The considerable growth in these urban/suburban communities west of DC can be easily seen. Between DC and Dulles is an area that still has heavier vegetation cover, from Great Falls National Park on either side of the Potomac River in the north and continuing in a generally southerly direction. Large estates, one- to two-hectare (three- to five-acre) parcels, with enormous homes often referred to as "Mc Mansions," golf courses, commercial "parks" surrounded by substantial woodlands, and other regional parklands leave the area relatively less densely populated. Some further intensification of suburbanization will likely occur immediately along the major DC-Dulles highways, but it will be much slower pushing into the lower-density greenspace.
This series of satellite images from 1973 to 2007 tells the story of the loss of the Pararaenese forest, agricultural development, the construction of the world's largest hydroelectric dam, and the Iguazú Falls. Increasing agricultural activity, along with tourism-related development and associated growth of urbanization in the vicinity of Iguazú Falls, has encroached on the ecologically distinct subtropical forest shared by these countries. The progressive dwindling of dark green (forest) and expansion of light green and pinkish-purple (agricultural) and light bluish-grey (urban) colors clearly indicate the changing land cover as more than 90 percent of the forest has been converted to cropland—mostly soybeans and corn.
For hundreds of years, this region had little economic development, but in the 1960s rapid change began. Land reform in the 1960s started the development of eastern Paraguay and the conversion of forest to croplands. The opening of a free port in Brazil plus the construction of roads connecting Paraguay and Bolivia to Brazil across the Paraná opened the land to development. The newly constructed road can be seen crossing Paraguay to the Paraná River with the classic fishbone pattern of small fields along the side roads fanning out into the forest with the proportion of cropland to forest steadily increasing between 1973 and 2007. The opening of international markets and the tripling of the price of soybeans only accelerated this change.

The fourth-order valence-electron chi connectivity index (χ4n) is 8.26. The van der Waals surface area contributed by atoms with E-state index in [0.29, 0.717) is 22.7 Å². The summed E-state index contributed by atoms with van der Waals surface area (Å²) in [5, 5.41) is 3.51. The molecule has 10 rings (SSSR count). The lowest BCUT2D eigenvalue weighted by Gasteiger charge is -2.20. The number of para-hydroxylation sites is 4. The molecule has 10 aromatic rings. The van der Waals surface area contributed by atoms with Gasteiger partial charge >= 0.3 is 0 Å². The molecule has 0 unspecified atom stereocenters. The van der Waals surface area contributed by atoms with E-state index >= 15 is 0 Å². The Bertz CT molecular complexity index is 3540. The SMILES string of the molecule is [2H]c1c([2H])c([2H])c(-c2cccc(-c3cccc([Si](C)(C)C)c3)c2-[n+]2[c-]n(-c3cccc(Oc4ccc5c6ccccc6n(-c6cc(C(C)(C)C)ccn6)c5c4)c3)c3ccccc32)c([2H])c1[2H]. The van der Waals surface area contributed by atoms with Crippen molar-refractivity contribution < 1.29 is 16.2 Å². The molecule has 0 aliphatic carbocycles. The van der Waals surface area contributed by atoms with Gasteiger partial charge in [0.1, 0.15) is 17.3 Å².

In the 1989 image, the Itaipú dam and reservoir (constructed between 1973 and 1982) appears. Beneath this reservoir lies the Guairá Falls. Before being inundated by the reservoir, the Guairá had the greatest volume of any falls in the world. The Itaipú hydroelectric dam that flooded the falls and the surrounding area, is the world's largest, supplying over 25 percent of the electricity for Brazil and 75 percent for Paraguay.
In the 1973 image, the primary area of development is in Brazil. There, the only remaining forest land is within the Brazilian Iguaçu National Park. Along the Iguazú River, encroachment into the park can clearly be seen. However, following the construction of the dam, tourism opportunities related to the national parks became an increasingly important source of jobs, and as a result, the parks have become much better protected. Forest regrowth is visible in the later images.
In the September 2007 ASTER image most of the crops have not yet emerged. The higher resolution ASTER images provides the best views of the Iguazú Falls and the Itaipú Dam.
This series of satellite images from 1979 to 2006 tracks land use changes over nearly three decades of rapid population growth and accompanying urbanization in western Gambia, a West African country surrounded on three sides by Senegal. Banjul, the capital, lies at the easternmost tip of a peninsula along the mouth of the Gambia River and is separated from other cities in the Greater Banjul area by mangroves, which appear as the darkest green areas along the coasts. These mangroves remain largely intact as the growth of Banjul itself has been characterized by intensification rather than sprawl, and urbanization in the cities to the west of the mangroves has spread westward. However, a more-than-tripling of the population has led to replacement of woodlands (dark green) by croplands (lighter green) that are needed to feed the growing population of the expanding cities, which appear in shades of grey and white. While the mangroves currently remain intact, continued population growth with its increasing pressure on the land may pose a future threat to their survival.